FERS Disability Retirement: Recognition

At some point in one’s life, there is a recognition that a “gap” has been established between the dreams of one’s youth, the expectations of reality embraced in adulthood, and the lack of achievement one has attained in the final stages of one’s life.  It need not be a final moment of a gestalt-like profundity, where we suddenly realize with a declarative “Aha!” at some critical juncture in our life; rather, it can be a subtle realization over time, concluding with an expectation of acceptance, or of bitterness towards life’s unfairness.

Life is, indeed, unfair.  Two people can toil and sweat at one’s work and have starkly differing results.  One may become very wealthy; the other, constantly struggling just to live from paycheck to paycheck; and yet, the extent of cognitive or physical effort expended by each may be of little difference.  One may counter: It is not the effort expended, but rather, the value of the product or service offered.  But even that is not quite true, is it?

The classic example is the pay scale of a teacher — irrefutably of greater value than the sale of vehicles or mink coats, yet of relatively paltry return.  One never hears of a wealthy teacher; one hears of wealth attained through frivolous services based upon an idea engineered in the basement or garage of a computer whiz-kid.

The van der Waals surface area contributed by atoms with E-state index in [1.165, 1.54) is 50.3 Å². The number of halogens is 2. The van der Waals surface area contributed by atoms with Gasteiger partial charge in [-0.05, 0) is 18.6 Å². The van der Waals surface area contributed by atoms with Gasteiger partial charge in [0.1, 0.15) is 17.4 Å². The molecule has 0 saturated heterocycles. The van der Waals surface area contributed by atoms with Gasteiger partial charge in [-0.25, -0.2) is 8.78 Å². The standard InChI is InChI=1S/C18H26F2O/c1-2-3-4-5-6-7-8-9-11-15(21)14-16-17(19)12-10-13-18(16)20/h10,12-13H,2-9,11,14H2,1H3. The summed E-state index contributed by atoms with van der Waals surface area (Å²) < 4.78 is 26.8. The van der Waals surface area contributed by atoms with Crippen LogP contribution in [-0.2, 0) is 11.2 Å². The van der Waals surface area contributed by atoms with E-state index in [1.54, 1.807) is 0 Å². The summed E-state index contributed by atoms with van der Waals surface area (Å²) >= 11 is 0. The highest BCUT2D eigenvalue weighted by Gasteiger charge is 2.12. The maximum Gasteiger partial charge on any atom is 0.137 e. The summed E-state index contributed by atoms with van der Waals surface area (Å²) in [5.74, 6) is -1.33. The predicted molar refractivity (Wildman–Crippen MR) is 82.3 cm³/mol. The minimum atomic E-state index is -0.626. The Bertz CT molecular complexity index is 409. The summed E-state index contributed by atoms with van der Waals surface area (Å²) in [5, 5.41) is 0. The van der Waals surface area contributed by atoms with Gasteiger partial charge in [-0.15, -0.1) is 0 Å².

Recognition is an important crossroads; of the disparity between what one expected and what one has achieved; of determining early on what is of value, of how one defines “success” as opposed to “failure”; and of resisting the idea that all of youth’s folly must be realized in order to be deemed a success, leaving aside whether success itself must be narrowly defined by a person’s pocketbook contents.

For Federal employees and U.S. Postal workers who suffer from a medical condition such that the medical condition prevents the Federal or Postal worker from performing one or more of the essential elements of one’s Federal or Postal job, there is often a necessary prerequisite of a recognition that one’s Federal or Postal career is over.

Filing for Federal Disability Retirement under FERS is not, however, a recognition that one will never achieve or attain what one originally set out to do; rather, it is a recognition that there is life after a Federal or Postal career, and that the medical condition has merely revealed an incompatibility between one’s Federal or Postal position and the medical condition that one never asked for, but a reality with which one must deal with — a recognition itself that is an important first step.

Sincerely,

Robert R. McGill, Esquire